Eight Men Out
Baseball’s blackest moment was in 1919, when players on the Chicago White Sox took money to throw the World Series. This movie lays it all out as it happened, game by game, and does a swell job of it. Without in any way apologizing for the conduct of the players, it should be pointed out (and the movie does so) that the team owner, Charles “The Other Cocksucker” Comiskey, treated his players like slaves, and refused to pay them what they were worth. (This was just what all owners did until the era of free agency, but still.) He actually did reward his team with flat champagne after winning the World Series, in lieu of money. It was said that his team was called the Black Sox even before the scandal because he refused to pay to launder their uniforms. He promised Eddie Cicotte a $10,000 bonus if he won 30 games. Eddie won 29, and pointed out that Comiskey benched him for weeks to prepare him for the series. Tough titty, Eddie. Twenty-nine ain’t thirty. God, if any owner in baseball today heard of a pitcher who won 29 games in a season you know what he’d say? “Drop your pants, dude, because I’m giving you fifty million dollars and throwing in a free blowjob.”
The eight accused players were tried for conspiracy and acquitted by a Chicago jury, but when the case came before the newly crowned Commissioner of Baseball (for life!), Judge Kennesaw Mountain “Cocksucker” Landis, he ruled that they were banned from Major League baseball for life. Now, at least 6 of the players deserved this, but two, Buck Weaver and Shoeless Joe Jackson, almost certainly did not. They didn’t take money, and they didn’t blow any plays. But Landis said that any player who had knowledge of wrongdoing and didn’t come forward should be punished, too. Now, that’s a good rule, but it wasn’t in place when these events happened and I, for one, sympathize with their dilemma.
All this was set up by a piece-of-shit New York mobster named Arnold Rothstein. Naturally, he got away with no punishment at all … at least not then. Nine years later he was shot and killed. He is currently into his eighty-first year of an eternal sentence in Hell, where he is Adolf Hitler’s permanent butt boy. His cell is right next to the one where sweethearts Comiskey and Landis are forced to use baseball bats on each other in a way that is too shocking to detail here. (Hint: As Billy Bob Thornton shouted in Bad Santa, “You won’t shit right for a week!”)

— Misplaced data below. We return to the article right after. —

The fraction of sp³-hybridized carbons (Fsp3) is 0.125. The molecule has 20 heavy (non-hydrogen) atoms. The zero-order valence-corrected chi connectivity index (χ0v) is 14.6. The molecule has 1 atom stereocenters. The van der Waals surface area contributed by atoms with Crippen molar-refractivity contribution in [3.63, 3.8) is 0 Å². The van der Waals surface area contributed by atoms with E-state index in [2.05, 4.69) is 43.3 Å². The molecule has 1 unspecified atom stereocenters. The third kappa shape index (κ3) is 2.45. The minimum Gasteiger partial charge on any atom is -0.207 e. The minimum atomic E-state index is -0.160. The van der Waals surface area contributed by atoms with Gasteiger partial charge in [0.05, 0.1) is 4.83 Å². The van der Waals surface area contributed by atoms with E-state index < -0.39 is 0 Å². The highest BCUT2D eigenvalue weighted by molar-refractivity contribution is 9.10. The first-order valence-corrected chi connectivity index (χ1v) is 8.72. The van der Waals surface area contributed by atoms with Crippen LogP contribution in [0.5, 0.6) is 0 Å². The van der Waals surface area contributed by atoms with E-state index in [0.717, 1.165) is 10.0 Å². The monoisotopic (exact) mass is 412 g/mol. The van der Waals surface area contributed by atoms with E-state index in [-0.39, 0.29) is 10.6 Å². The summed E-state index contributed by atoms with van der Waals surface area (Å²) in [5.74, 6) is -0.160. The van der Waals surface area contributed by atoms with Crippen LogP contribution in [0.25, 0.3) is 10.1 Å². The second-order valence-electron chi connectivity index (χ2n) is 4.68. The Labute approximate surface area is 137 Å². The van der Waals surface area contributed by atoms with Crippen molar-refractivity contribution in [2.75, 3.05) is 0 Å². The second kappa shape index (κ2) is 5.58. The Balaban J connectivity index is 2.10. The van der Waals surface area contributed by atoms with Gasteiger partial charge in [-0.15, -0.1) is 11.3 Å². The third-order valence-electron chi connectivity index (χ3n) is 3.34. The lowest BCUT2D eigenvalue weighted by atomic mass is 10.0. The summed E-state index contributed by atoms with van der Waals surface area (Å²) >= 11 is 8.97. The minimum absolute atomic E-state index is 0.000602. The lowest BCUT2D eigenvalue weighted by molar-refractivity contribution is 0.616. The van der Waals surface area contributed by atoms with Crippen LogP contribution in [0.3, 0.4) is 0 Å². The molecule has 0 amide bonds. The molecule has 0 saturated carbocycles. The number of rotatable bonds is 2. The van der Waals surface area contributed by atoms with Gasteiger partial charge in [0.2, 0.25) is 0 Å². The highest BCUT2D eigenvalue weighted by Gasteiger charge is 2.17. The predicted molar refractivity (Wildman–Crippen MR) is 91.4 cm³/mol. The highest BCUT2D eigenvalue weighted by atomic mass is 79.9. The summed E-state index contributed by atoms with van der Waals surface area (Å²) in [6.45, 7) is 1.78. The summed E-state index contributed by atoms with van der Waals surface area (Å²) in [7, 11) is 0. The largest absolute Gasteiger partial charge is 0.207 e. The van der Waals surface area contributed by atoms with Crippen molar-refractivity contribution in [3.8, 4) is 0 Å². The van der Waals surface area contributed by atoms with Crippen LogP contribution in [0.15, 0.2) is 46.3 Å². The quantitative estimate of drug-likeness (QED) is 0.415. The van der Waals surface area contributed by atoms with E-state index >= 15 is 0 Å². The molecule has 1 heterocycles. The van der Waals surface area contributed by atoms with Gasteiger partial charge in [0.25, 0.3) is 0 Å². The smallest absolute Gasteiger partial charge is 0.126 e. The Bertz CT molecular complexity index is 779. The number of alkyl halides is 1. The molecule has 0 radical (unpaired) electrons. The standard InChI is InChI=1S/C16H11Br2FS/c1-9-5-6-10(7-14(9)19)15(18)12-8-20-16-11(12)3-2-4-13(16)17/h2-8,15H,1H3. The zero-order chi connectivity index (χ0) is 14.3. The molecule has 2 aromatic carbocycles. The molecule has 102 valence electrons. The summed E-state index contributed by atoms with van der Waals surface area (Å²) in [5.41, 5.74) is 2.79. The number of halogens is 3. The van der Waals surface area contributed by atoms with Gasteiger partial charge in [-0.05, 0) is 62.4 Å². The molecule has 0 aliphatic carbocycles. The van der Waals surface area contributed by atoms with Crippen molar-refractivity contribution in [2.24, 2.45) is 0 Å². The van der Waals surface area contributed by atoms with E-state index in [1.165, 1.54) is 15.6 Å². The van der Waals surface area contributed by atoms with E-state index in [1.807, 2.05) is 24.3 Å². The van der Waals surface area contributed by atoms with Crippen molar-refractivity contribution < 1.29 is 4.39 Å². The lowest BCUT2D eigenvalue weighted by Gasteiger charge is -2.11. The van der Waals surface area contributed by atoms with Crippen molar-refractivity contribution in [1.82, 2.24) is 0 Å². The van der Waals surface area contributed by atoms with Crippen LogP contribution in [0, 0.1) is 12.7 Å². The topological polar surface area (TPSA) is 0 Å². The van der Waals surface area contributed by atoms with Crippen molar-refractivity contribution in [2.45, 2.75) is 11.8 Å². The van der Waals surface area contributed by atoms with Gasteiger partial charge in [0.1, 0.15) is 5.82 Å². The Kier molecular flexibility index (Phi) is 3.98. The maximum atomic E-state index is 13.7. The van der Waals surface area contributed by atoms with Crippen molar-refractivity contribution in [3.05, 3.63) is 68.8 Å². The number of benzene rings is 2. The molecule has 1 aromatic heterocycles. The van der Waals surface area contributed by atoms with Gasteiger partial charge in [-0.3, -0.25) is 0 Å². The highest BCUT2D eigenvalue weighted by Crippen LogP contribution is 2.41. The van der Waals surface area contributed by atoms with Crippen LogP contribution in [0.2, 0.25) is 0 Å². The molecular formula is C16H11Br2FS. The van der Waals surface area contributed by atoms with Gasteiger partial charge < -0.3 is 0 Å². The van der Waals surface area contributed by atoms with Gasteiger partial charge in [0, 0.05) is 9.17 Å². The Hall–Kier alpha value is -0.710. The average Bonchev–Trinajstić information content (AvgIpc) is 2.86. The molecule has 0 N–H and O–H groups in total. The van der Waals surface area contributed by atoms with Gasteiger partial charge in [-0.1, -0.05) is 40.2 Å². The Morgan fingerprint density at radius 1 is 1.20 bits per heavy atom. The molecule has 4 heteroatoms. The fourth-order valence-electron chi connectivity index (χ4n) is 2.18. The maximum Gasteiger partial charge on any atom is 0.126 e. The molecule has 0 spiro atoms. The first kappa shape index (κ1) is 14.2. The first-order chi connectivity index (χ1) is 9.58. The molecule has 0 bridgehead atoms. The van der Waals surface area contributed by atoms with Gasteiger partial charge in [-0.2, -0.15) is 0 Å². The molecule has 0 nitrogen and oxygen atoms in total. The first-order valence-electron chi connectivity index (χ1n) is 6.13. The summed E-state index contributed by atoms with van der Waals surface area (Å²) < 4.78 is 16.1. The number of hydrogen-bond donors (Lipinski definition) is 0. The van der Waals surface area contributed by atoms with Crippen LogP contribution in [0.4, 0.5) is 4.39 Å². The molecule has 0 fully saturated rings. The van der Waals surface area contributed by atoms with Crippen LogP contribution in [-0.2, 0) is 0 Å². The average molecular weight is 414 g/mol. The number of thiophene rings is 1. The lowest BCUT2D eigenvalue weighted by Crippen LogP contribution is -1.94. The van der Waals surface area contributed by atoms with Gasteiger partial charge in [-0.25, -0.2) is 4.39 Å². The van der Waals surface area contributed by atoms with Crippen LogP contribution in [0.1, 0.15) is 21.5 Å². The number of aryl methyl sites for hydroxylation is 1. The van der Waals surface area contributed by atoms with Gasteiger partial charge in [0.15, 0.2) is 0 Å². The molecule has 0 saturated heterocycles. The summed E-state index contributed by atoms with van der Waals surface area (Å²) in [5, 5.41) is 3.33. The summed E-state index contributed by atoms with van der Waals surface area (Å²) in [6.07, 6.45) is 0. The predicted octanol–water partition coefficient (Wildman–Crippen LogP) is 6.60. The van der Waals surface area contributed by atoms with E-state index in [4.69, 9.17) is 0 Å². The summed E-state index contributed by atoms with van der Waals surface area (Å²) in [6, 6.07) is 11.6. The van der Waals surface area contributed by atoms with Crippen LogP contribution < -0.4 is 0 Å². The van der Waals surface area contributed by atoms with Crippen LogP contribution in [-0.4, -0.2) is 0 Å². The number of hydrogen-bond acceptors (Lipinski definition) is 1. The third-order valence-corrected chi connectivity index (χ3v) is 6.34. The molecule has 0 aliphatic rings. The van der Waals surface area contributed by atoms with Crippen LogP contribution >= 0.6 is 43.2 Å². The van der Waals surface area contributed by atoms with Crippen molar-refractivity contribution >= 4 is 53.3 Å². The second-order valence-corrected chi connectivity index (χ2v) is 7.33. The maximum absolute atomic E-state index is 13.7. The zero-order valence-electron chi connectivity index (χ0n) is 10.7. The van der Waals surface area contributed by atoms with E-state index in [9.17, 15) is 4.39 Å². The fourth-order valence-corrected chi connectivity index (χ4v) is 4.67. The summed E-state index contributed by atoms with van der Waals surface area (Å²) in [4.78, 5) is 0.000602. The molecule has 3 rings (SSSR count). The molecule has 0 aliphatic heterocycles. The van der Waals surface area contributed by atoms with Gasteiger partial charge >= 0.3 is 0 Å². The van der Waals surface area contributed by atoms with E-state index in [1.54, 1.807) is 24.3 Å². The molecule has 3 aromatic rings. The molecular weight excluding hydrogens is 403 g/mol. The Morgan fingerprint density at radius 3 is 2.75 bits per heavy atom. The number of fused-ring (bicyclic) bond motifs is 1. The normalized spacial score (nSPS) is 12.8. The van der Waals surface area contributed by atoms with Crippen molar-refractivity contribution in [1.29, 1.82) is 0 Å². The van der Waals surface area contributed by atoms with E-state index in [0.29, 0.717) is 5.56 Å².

This is the second baseball movie starring Charlie Sheen that we’ve seen recently, the other being Major League. He looked pretty good as a pitcher in that one, and I just learned that it’s because he was a pitcher in high school with a fastball in the high 80s. That’s not major league material, but it’s good enough to fan most college hitters.
A few details: There a couple of shots where a fielder at the end of an inning tosses his glove over his shoulder before jogging into the dugout. I thought that was strange. There was a note about it at the IMDb. It seems that, until the ‘20s, it was common practice to share gloves! I was stunned to hear that. Couldn’t they afford their own gloves? Would you want to share a glove? Also, Shoeless Joe always seems to have a golf ball in his cheek. I remember when I was a kid, most major leaguers chewed tobacco. I’d be surprised if any of them do now; you see them chewing on sunflower seeds and spitting out the hulls. I don’t know about you, but though smoking tobacco is a disgusting habit, chewing it is about as nasty as habits get. I’m glad to see the last of it, even if sunflower seeds sound like a sissy chew.
One of the best things about the movie is the two-man Greek chorus of sportswriters, Ring Lardner and Hugh Fullerton, played by the writer/director, John Sayles, and Chicago legend Studs Terkel. If you are anything near my age, you’ll think of Mutt and Jeff. Sayles is 6’4” and Terkel was a little squirt. Lee commented that Sayles looked a lot like Ring Lardner. I didn’t know what he looked like so I looked him up, and the resemblance is uncanny. They could be brothers. Hell, they could be twin brothers.